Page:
The publication of internal documents suggested that Monsanto might have been aware of the health risks associated with glyphosate long before these concerns were widely acknowledged publicly. More troublingly, they raised doubts about the transparency of scientific data presented to regulatory bodies, implying that the company could have concealed or downplayed certain harmful effects of glyphosate. The documents also hinted at potential excessive influence of Monsanto on studies and regulations concerning glyphosate, raising concerns about the independence of regulatory assessments. Then, the disclosure of thousands of documents in early 2017 exposed Monsanto’s lobbying practices aimed at influencing scientific reports. The multinational corporation sought to sow doubt in the public’s mind, denying any potential danger linked to glyphosate. It orchestrated the publication of content in mainstream and scientific media using a significant amount of literature authored by itself (ghostwriting), often without declaration of its involvement. This strategy also affected national control agencies, where scientists paid by Monsanto produced biased reports, altering the perception of the credibility of regulatory assessments. In other words, organized disinformation that influences scientific investigations and political positions.
Monsanto’s revealed lobbying practices, highlighted in the “Monsanto Papers,” raise serious doubts about regulatory integrity and study credibility, impacting public trust in regulatory decisions due to concerns about industry influence on scientific studies. The erosion of trust prompts doubts in regulatory objectivity, impacting public confidence, fostering a call for greater transparency and independence in regulatory scientific studies, emphasizing the need for unbiased, transparent research to ensure credibility in chemical safety decisions. These revelations have significantly undermined trust in the scientific studies used to assess the safety of glyphosate. They have questioned the integrity of regulatory approval processes, highlighting problematic connections between major agrochemical companies and the decisions made by regulatory authorities. Lawsuits lost by Monsanto in several countries, notably in the United States and France, have further strengthened public distrust in studies conducted by oversight agencies.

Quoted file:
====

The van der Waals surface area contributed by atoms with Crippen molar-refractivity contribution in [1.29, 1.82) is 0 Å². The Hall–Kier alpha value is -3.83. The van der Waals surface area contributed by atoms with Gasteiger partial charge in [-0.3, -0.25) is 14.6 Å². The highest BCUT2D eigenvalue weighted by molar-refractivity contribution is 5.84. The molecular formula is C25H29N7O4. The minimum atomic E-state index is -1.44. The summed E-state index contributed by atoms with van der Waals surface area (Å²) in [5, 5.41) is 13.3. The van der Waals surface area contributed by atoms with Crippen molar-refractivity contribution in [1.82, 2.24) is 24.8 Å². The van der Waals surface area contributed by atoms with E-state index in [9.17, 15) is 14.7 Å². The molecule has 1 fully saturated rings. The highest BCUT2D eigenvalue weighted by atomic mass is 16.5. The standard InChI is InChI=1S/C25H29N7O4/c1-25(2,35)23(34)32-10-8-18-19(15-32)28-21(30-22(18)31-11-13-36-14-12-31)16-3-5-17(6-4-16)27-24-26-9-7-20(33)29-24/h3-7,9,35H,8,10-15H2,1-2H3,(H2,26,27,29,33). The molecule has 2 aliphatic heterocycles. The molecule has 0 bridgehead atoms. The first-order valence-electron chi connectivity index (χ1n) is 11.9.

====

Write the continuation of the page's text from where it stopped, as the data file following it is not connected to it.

However, despite these revelations, trials against Bayer (former Monsanto) for cancer cases and public skepticism, there remain unresolved questions regarding the implementation of the precautionary principle in Europe. Why does this measure of caution and prevention not exert a stronger influence in the face of doubts about the safety of glyphosate, despite the evidence and challenges raised? This inquiry raises concerns about decision-making processes and the priority given to public health protection in current European policies.
Complex Response to a Complex Issue: The Application (Lack) of the Precautionary Principle in European Context